Five marketing lessons learned from nine foggy doors

By Martin R. Baird | September 23, 2004 | Last updated on September 23, 2004
4 min read

(September 2004) Lessons in marketing abound in every aspect of life. I’m living proof that even something as mundane as a door can lead the way to marketing enlightenment.

I recently needed to replace the sliding glass doors in our Annapolis, Md., home because they were fogging up in certain kinds of weather. Who would think there would be marketing lessons hidden in the fact that I didn’t know who had manufactured the doors?

Marketing lesson #1: Make sure that contact information about you is on the materials you send out and that it’s easy to find. Make it easy for your existing clients to know where you are and how to reach you, as well as people they may share your materials with. I had nine sets of sliding doors and not one of them had any manufacturer’s marking, except the name of the glass that was used.

Marketing lesson #2: Be sure to include all your telephone numbers — including a toll-free number — in your marketing materials. What else are your marketing materials for? Another example of contact information not being provided, which has nothing to do with my doors, occurred when we moved to Annapolis from Arizona. I worked with an agent to arrange our homeowner’s and auto insurance. He would not give me his toll-free number. This insurance agent almost lost my business simply because he wanted to save a few dollars on long-distance calls.

Also include e-mail and Web addresses. I would have loved to go to a Web site to learn more about my doors. Alas, I couldn’t.

Marketing lesson #3: Sometimes a person who appears to be a “small” client can really be big business. When I couldn’t find the information I needed on the doors, I made some calls to local window and door shops. No one was interested unless I wanted to replace all the windows and doors in my house. I would think replacing nine sets of sliding glass doors would be a good-sized order for most shops. Make sure you take time with people to understand their real needs. Don’t wave them off after you hear only a few words. You could miss an opportunity to grow your book.

Eventually, someone recommended I call Home Depot and I did, even though I knew that my doors were not on display at that particular retailer. The person there who helped me turned out to be a marketing guru.

First, he said it would be difficult to guess the brand of the doors and determine the company that made them. He could have stopped there and let me go but he didn’t. Without taking another breath, he said, “We have sliders in stock starting at only $329.”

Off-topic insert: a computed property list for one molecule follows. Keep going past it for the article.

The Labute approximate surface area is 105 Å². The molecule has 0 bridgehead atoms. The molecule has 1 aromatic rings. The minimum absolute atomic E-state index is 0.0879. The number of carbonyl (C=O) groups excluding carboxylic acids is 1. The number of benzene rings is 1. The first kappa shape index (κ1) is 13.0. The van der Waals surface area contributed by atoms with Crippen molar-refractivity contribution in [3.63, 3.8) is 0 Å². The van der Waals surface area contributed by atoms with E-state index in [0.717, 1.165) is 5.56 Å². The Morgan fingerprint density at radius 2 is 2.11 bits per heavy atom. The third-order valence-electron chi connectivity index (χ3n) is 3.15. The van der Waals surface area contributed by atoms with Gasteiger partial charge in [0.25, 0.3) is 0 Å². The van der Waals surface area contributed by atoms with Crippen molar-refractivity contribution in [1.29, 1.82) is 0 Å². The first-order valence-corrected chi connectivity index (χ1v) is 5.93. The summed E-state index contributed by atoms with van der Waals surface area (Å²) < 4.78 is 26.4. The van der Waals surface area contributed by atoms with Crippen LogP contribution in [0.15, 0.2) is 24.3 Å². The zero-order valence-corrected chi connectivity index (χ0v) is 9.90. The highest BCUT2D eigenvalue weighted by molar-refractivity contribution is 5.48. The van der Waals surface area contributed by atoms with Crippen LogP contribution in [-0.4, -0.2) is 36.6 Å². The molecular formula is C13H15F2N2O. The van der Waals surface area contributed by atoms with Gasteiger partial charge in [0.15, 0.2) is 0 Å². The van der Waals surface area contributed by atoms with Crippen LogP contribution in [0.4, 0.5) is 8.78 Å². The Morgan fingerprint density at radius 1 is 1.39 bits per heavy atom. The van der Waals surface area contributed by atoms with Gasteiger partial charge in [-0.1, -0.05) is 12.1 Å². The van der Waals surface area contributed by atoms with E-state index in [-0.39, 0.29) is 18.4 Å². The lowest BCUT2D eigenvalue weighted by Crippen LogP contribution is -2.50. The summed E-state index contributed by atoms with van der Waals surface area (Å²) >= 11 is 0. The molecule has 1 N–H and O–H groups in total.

Marketing lesson #4: Look for the opportunity. This was wonderful marketing. The Home Depot employee was turning a bad situation into a good one because he saw an opportunity. It isn’t always easy to find a way to sign up a new client. Sometimes you have to look for the opportunity. And it may mean taking one kind of situation and turning it into another. The client won’t do this for you.

I told the Home Depot guy that I didn’t want low-end doors. He said, “We have Anderson doors from $897 in stock.” I laughed and said that sounded expensive because I had nine sets. He was great yet again. Without a pause, he said, “Get one every other week.” He explained that when he has a big project to do at his home, he breaks it down into little pieces. That helps him get it done.

Marketing lesson #5: Be prepared for the objections and know your products. Knowledge will help you find the answers to your clients’ concerns. The Home Depot employee knew the objections and how to overcome them. He was knowledgeable about his products. He knew how to look for a variety of solutions.

This was one of the best marketing efforts I had encountered in a long time. He wasn’t being pushy. He wanted to make a sale, but more than anything, he was trying to be helpful and he knew how to do it. You market yourself because you want to help people and — of course — make a living at it.

These five lessons from my sliding glass door experience are valuable information that we all can use when it comes to marketing. What you can learn from the Home Depot employee is particularly important. I constantly tell advisors that they must sell solutions, not products. I tell them again and again that potential clients care only about what you can do for them.

So start working on that mindset. And be open to more marketing lessons that are out there in your everyday life — who knows, maybe the next time you need help with a home project (or any other problem for that matter), you might walk away with a lot more than parts and supplies. If you’re looking for it, you might learn something about marketing.

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Martin R. Baird is president of Advisor Marketing and author of The 7 Deadly Sins of Advisor Marketing, a book that offers easy-to-implement marketing ideas for financial advisors. Advisor Marketing is a full-service marketing management firm that provides a variety of services to financial advisors to help them improve their marketing methods and increase revenues, including seminars and conference speaking engagements on such topics as referrals, marketing, client communication and transitioning to fee. The company also provides a service that tests multiple variables of a marketing campaign simultaneously so advisors will quickly know which elements of a marketing effort offer the best opportunity for success before they launch the campaign. The firm’s Web site,, offers marketing advice, information and tools for to help advisors market their practice, meet the needs of their clients and increase sales. The site also offers such services as a free weekly electronic newsletter and reports on how to conduct different kinds of marketing. Advisor Marketing may be reached at (480) 991-6421.


Martin R. Baird